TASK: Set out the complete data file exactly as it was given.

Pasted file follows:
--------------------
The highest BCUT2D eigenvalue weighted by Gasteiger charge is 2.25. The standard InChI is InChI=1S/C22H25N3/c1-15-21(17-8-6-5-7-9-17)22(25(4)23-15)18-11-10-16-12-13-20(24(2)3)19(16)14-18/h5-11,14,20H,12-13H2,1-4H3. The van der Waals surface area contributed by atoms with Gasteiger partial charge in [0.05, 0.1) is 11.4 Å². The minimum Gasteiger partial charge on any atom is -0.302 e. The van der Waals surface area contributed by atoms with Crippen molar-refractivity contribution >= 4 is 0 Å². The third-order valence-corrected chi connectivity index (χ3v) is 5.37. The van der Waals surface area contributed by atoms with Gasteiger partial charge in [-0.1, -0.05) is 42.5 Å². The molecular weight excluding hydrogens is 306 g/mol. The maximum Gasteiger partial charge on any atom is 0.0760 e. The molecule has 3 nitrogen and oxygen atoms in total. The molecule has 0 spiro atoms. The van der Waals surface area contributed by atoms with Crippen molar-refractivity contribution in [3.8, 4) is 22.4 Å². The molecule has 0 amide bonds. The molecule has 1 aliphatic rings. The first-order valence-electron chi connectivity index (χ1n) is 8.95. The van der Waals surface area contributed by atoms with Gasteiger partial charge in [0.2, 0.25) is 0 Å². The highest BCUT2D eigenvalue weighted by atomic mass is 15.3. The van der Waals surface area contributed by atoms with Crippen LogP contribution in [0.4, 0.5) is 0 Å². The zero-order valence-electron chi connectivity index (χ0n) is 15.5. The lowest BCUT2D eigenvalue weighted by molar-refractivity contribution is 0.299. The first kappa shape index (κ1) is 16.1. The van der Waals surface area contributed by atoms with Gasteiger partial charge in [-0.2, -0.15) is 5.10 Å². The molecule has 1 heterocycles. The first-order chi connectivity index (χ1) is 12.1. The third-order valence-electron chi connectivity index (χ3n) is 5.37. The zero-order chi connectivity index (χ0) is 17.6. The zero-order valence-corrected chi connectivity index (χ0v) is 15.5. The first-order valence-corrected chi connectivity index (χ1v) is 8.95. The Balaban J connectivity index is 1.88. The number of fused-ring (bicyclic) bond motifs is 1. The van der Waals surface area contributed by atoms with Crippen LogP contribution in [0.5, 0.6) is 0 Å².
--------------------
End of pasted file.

The highest BCUT2D eigenvalue weighted by Gasteiger charge is 2.25. The standard InChI is InChI=1S/C22H25N3/c1-15-21(17-8-6-5-7-9-17)22(25(4)23-15)18-11-10-16-12-13-20(24(2)3)19(16)14-18/h5-11,14,20H,12-13H2,1-4H3. The van der Waals surface area contributed by atoms with Gasteiger partial charge in [0.05, 0.1) is 11.4 Å². The minimum Gasteiger partial charge on any atom is -0.302 e. The van der Waals surface area contributed by atoms with Crippen molar-refractivity contribution >= 4 is 0 Å². The third-order valence-corrected chi connectivity index (χ3v) is 5.37. The van der Waals surface area contributed by atoms with Gasteiger partial charge in [-0.1, -0.05) is 42.5 Å². The molecular weight excluding hydrogens is 306 g/mol. The maximum Gasteiger partial charge on any atom is 0.0760 e. The molecule has 3 nitrogen and oxygen atoms in total. The molecule has 0 spiro atoms. The van der Waals surface area contributed by atoms with Crippen molar-refractivity contribution in [3.8, 4) is 22.4 Å². The molecule has 0 amide bonds. The molecule has 1 aliphatic rings. The first-order valence-electron chi connectivity index (χ1n) is 8.95. The van der Waals surface area contributed by atoms with Gasteiger partial charge in [0.2, 0.25) is 0 Å². The highest BCUT2D eigenvalue weighted by atomic mass is 15.3. The van der Waals surface area contributed by atoms with Crippen LogP contribution in [0.4, 0.5) is 0 Å². The zero-order valence-electron chi connectivity index (χ0n) is 15.5. The lowest BCUT2D eigenvalue weighted by molar-refractivity contribution is 0.299. The first kappa shape index (κ1) is 16.1. The van der Waals surface area contributed by atoms with Gasteiger partial charge in [-0.2, -0.15) is 5.10 Å². The molecule has 1 heterocycles. The first-order chi connectivity index (χ1) is 12.1. The third-order valence-electron chi connectivity index (χ3n) is 5.37. The zero-order chi connectivity index (χ0) is 17.6. The zero-order valence-corrected chi connectivity index (χ0v) is 15.5. The first-order valence-corrected chi connectivity index (χ1v) is 8.95. The Balaban J connectivity index is 1.88. The number of fused-ring (bicyclic) bond motifs is 1. The van der Waals surface area contributed by atoms with Crippen LogP contribution in [0.5, 0.6) is 0 Å².